The broken line is the case when only the P ion implantation was performed. The heat treatment after the ion implantations was carried out by covering the surface with CVD SiO2 film, and then by heating at 1050° C. for 5 seconds with a halogen lamp. Although the activation factor of the carrier for an implanted Si amount of 1×1015 atoms/cm2 was only 8% by the previous method, it has shown a value as large as 65% by the present method. The distribution of the carrier concentration in this case is shown in FIG. 10 as a solid line. By such a simultaneous use of P ion implantation, the peak carrier concentration reached 5×1019 /cm3.
In FIG. 10, the result of the LSS theory for the cases of implantation of Si and P with the energy of 130 KeV and 140 KeV respectively, is also shown.
It can be understood that the distribution of the concentration for P is the same as that of Si, and diffusion is also prevented.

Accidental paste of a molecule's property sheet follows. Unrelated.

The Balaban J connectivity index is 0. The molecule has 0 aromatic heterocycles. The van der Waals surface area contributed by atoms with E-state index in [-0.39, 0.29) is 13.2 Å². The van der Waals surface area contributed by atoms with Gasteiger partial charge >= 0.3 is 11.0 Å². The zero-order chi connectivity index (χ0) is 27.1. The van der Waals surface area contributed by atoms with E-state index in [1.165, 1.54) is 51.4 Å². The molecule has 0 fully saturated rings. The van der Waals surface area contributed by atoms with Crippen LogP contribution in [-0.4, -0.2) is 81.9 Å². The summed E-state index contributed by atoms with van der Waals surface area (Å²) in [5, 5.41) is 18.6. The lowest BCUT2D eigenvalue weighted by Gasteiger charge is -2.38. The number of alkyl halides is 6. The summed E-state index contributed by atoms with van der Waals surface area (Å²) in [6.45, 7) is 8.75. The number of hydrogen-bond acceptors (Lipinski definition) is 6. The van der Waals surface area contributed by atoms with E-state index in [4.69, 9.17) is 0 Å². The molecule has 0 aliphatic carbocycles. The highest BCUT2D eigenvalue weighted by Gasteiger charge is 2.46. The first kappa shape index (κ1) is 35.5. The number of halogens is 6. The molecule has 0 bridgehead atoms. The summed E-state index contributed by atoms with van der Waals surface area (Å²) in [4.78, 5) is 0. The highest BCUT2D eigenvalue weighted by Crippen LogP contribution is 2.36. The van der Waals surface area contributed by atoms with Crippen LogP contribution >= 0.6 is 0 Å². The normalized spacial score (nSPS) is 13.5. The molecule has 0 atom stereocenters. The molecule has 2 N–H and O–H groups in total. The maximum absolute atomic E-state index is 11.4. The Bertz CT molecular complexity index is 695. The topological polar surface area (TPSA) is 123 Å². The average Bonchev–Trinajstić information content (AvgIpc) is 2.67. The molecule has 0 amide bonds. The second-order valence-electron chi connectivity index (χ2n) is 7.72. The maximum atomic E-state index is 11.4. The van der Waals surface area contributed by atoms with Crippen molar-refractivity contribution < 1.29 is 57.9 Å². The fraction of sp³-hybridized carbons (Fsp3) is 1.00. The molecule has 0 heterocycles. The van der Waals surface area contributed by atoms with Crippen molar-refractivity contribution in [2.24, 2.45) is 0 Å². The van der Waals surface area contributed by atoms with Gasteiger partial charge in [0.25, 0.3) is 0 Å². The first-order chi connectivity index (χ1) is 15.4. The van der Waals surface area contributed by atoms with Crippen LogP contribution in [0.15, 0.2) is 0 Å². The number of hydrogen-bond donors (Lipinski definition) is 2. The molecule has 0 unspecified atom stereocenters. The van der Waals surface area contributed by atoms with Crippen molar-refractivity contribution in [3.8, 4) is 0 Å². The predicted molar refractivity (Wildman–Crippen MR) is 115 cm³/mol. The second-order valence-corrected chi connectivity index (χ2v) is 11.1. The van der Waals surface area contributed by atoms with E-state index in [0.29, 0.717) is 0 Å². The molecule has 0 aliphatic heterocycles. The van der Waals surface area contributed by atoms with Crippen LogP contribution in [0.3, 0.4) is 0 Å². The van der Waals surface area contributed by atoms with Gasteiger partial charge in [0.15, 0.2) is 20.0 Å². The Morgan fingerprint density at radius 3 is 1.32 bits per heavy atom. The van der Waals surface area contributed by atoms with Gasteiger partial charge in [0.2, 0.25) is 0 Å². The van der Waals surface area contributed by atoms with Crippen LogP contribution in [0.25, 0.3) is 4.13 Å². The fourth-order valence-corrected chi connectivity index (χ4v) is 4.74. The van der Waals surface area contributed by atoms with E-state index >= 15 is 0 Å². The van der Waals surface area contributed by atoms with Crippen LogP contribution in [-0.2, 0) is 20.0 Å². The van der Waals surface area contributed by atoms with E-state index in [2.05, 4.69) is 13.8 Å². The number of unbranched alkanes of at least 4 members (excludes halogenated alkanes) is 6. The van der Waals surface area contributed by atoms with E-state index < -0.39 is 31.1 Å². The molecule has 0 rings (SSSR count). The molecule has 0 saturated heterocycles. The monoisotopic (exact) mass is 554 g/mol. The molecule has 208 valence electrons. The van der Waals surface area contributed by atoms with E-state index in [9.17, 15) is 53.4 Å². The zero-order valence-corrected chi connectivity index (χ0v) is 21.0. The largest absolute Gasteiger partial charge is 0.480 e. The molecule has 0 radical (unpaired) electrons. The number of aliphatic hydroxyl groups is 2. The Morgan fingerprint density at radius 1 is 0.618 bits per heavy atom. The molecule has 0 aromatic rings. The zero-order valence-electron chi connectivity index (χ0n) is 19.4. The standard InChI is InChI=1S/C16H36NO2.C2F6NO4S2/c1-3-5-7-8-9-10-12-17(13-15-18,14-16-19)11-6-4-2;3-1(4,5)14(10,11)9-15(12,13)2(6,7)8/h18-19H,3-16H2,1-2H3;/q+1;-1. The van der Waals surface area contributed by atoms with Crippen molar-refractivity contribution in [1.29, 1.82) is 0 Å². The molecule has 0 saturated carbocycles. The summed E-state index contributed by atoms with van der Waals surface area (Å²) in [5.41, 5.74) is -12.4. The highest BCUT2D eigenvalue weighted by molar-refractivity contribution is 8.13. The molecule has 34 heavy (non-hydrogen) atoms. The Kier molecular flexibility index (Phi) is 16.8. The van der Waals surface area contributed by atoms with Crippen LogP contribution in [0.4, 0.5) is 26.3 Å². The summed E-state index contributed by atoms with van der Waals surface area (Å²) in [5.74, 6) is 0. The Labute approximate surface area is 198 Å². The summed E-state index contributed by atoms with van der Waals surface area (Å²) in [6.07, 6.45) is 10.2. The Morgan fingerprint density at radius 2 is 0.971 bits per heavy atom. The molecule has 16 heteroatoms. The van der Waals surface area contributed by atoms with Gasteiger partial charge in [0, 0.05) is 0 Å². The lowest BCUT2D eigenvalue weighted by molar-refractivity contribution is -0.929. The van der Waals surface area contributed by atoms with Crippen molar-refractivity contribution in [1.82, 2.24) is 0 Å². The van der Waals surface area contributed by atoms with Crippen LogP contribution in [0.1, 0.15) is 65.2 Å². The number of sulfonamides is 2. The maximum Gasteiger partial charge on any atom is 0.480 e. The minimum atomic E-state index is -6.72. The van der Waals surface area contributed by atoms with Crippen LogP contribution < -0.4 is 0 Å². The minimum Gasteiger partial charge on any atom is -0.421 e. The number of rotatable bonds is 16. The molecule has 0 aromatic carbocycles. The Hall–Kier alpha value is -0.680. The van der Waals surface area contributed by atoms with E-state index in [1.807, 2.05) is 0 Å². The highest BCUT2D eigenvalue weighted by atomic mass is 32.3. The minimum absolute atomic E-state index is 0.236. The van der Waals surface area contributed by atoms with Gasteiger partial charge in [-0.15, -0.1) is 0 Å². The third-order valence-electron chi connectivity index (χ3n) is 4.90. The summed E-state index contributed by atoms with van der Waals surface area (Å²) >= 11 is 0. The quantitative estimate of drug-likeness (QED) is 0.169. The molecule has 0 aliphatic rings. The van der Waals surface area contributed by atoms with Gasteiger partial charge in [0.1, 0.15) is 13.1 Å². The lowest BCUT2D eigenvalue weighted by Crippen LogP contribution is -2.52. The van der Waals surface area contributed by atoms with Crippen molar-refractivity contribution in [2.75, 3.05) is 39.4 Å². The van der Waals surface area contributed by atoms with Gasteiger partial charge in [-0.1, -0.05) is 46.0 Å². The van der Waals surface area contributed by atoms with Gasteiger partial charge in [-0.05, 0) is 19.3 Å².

FIGS. 11a to 11d illustrate a cross-sectional view showing the manufacturing steps for making a MESFET to which Si and P ion implantations are applied.
At first, to a semi-insulative GaAs substrate 21, Si with the implanted amount of 2×1012 atoms/cm2 was selectively implanted at 60 KeV toward its channel region. Then, after covering the surface with a 1500 Å thickness of PSG film 22, the sample was annealed at 850° C. for 10 minutes. Due to this process, an n-type layer 23 was formed as shown in FIG. 11a. Then, a W film 24 was patterned by the RIE method for formation of the shape of a gate electrode using CVD SiO2 film 25 as an etching mask. First P and then Si ions were implanted, each with the implanted amount of 1×1015 atoms/cm2 at 120 KeV using the gate electrode 24 and the CVD SiO2 film 5 as a mask. The implanted regions were formed as self-aligned regions to the gate electrode 24. FIG. 11b.